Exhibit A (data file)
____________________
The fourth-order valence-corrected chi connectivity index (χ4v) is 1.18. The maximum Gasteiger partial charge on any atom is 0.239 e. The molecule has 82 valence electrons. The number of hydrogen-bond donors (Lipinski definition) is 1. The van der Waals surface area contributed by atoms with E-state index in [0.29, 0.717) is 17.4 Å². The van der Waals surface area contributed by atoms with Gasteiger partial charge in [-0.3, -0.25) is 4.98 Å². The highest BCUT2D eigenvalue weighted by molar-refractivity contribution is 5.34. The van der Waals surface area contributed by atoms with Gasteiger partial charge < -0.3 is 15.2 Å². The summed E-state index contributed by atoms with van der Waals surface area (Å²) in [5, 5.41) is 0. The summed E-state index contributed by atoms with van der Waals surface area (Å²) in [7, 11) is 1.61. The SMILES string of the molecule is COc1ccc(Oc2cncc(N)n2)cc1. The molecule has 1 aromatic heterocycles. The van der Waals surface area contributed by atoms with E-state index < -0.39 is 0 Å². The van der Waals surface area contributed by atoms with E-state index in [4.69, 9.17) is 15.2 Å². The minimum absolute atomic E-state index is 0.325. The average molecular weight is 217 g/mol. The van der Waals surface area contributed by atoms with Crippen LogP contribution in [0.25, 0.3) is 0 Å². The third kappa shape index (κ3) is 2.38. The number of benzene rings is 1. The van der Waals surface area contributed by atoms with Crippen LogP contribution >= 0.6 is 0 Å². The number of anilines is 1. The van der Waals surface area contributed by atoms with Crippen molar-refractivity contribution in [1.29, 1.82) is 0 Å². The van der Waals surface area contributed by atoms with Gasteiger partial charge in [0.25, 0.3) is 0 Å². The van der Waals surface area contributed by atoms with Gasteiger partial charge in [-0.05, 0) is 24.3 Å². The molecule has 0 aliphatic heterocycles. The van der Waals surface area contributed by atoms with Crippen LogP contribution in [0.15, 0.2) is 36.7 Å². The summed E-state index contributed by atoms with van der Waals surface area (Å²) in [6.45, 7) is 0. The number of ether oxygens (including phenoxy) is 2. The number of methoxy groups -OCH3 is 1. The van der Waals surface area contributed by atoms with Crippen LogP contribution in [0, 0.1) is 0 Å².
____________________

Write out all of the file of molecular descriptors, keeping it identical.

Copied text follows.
The fourth-order valence-corrected chi connectivity index (χ4v) is 1.18. The maximum Gasteiger partial charge on any atom is 0.239 e. The molecule has 82 valence electrons. The number of hydrogen-bond donors (Lipinski definition) is 1. The van der Waals surface area contributed by atoms with E-state index in [0.29, 0.717) is 17.4 Å². The van der Waals surface area contributed by atoms with Gasteiger partial charge in [-0.3, -0.25) is 4.98 Å². The highest BCUT2D eigenvalue weighted by molar-refractivity contribution is 5.34. The van der Waals surface area contributed by atoms with Gasteiger partial charge < -0.3 is 15.2 Å². The summed E-state index contributed by atoms with van der Waals surface area (Å²) in [5, 5.41) is 0. The summed E-state index contributed by atoms with van der Waals surface area (Å²) in [7, 11) is 1.61. The SMILES string of the molecule is COc1ccc(Oc2cncc(N)n2)cc1. The molecule has 1 aromatic heterocycles. The van der Waals surface area contributed by atoms with E-state index < -0.39 is 0 Å². The van der Waals surface area contributed by atoms with E-state index in [4.69, 9.17) is 15.2 Å². The minimum absolute atomic E-state index is 0.325. The average molecular weight is 217 g/mol. The van der Waals surface area contributed by atoms with Crippen LogP contribution in [0.25, 0.3) is 0 Å². The third kappa shape index (κ3) is 2.38. The number of benzene rings is 1. The van der Waals surface area contributed by atoms with Crippen LogP contribution >= 0.6 is 0 Å². The number of anilines is 1. The van der Waals surface area contributed by atoms with Crippen molar-refractivity contribution in [1.29, 1.82) is 0 Å². The van der Waals surface area contributed by atoms with Gasteiger partial charge in [0.25, 0.3) is 0 Å². The van der Waals surface area contributed by atoms with Gasteiger partial charge in [-0.05, 0) is 24.3 Å². The molecule has 0 aliphatic heterocycles. The van der Waals surface area contributed by atoms with Crippen LogP contribution in [0.15, 0.2) is 36.7 Å². The summed E-state index contributed by atoms with van der Waals surface area (Å²) in [6.45, 7) is 0. The number of ether oxygens (including phenoxy) is 2. The number of methoxy groups -OCH3 is 1. The van der Waals surface area contributed by atoms with Crippen LogP contribution in [0, 0.1) is 0 Å².